School Board Association drops lawsuit

The Florida School Board Association has dropped a lawsuit arguing that the state’s largest private school voucher program is unconstitutional.

Voting took place on Wednesday by the association’s Board of Directors against keeping the lawsuit alive. In May, Circuit Judge George Reynolds stated that the group’s filing of the lawsuit did not have “standing” or a legal right to challenge the voucher program.

The Florida Education Association (FEA) has not decided on whether to challenge the ruling by Reynolds as the rapidly approaching deadline to file an appeal is next week.

Supporters have mounted advertising and public relations campaigns that want the lawsuit to be dropped because of the impacts that it could have on families that use the vouchers.

Sagine Orphe, a mother of a student in Leon County Schools, is in support of the vouchers staying active.

“My daughter is not in the private school system, but students who are in private schools should not have to switch schools because of something that is out of their control,” argued Orphe. “If parents are able to get their kids into those schools, why not let them?”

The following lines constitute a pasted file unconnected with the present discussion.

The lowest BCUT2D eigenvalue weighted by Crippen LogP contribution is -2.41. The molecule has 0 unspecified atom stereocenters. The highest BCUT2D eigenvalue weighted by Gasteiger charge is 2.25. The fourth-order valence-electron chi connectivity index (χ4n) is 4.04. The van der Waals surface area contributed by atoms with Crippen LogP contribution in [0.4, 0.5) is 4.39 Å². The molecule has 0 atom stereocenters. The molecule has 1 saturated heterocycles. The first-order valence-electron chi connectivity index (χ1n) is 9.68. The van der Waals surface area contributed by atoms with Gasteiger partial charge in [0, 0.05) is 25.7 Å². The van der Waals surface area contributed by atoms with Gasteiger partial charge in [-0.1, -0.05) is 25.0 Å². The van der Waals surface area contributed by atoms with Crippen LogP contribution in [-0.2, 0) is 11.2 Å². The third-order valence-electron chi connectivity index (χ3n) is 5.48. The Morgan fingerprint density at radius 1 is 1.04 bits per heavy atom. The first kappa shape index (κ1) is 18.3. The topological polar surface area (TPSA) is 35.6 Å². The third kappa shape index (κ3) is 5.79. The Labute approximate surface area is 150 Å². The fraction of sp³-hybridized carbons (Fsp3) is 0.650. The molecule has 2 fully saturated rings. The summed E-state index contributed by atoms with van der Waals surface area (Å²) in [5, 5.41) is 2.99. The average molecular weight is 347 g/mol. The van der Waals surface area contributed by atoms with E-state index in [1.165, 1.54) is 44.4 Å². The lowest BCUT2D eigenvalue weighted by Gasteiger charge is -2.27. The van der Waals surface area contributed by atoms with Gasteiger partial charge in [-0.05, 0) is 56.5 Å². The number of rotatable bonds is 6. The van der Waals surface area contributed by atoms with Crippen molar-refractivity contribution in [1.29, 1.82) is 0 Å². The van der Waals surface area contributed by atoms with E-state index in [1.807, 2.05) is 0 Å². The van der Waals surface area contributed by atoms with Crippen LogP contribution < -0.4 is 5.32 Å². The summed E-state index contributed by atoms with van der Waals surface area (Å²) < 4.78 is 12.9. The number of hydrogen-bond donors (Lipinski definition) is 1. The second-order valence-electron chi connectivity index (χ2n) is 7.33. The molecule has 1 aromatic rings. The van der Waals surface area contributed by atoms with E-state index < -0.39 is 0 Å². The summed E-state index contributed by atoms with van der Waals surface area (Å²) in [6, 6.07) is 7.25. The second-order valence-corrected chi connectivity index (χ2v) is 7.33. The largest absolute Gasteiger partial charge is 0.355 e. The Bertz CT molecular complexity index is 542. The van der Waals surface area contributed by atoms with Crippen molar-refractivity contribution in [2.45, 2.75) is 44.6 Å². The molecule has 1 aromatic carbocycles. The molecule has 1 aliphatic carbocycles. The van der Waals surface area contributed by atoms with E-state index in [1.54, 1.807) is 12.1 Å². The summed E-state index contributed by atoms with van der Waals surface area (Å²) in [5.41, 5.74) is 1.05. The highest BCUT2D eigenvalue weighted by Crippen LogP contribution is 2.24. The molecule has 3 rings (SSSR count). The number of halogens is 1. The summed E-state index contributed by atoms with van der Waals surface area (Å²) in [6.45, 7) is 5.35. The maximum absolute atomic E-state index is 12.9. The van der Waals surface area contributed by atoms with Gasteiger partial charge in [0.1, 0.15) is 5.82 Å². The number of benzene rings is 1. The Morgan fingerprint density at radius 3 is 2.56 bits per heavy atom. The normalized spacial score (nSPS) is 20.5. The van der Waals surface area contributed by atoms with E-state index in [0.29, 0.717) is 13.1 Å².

The tax-credit scholarship program gives close to 70,000 students the opportunity to attend private schools. The program currently serves low-income families and will expand to middle-income families starting in 2016. This change has added even more attention to the legal battle. Taking the program away will force many parents away from private schools.

Alternatives to leaving private schools are home schooling and the public school system.

District Advisory Council Chair Johnitta Wells explained that members of the Leon County School District Advisory Council are doing the best that they can to ensure that students in the public school system are getting the most out of their educational experience.

“Parents, teachers and principals are able to come together and discuss policies before they go before the school board. So we kind of vet the policies before they go before the school board,” said Wells. “We get input from the teachers and the parents and principals to go over policies.”

Other members of the District Advisory Council vouch for their validity as well.  Leon County District Advisory Council Vice Chair Cheryl Collier-Brown defended their voices.

“Leon County School Board really listens to us and makes decisions based on how the DAC has looked at various events, issues and concerns. They weigh our opinions very heavily,” said Collier-Brown.

Currently, students in the private school system will not have to switch schools. Parents who send their children to private schools through the voucher program can continue to send those students to the schools that they attend and do not have to seek alternative institutions.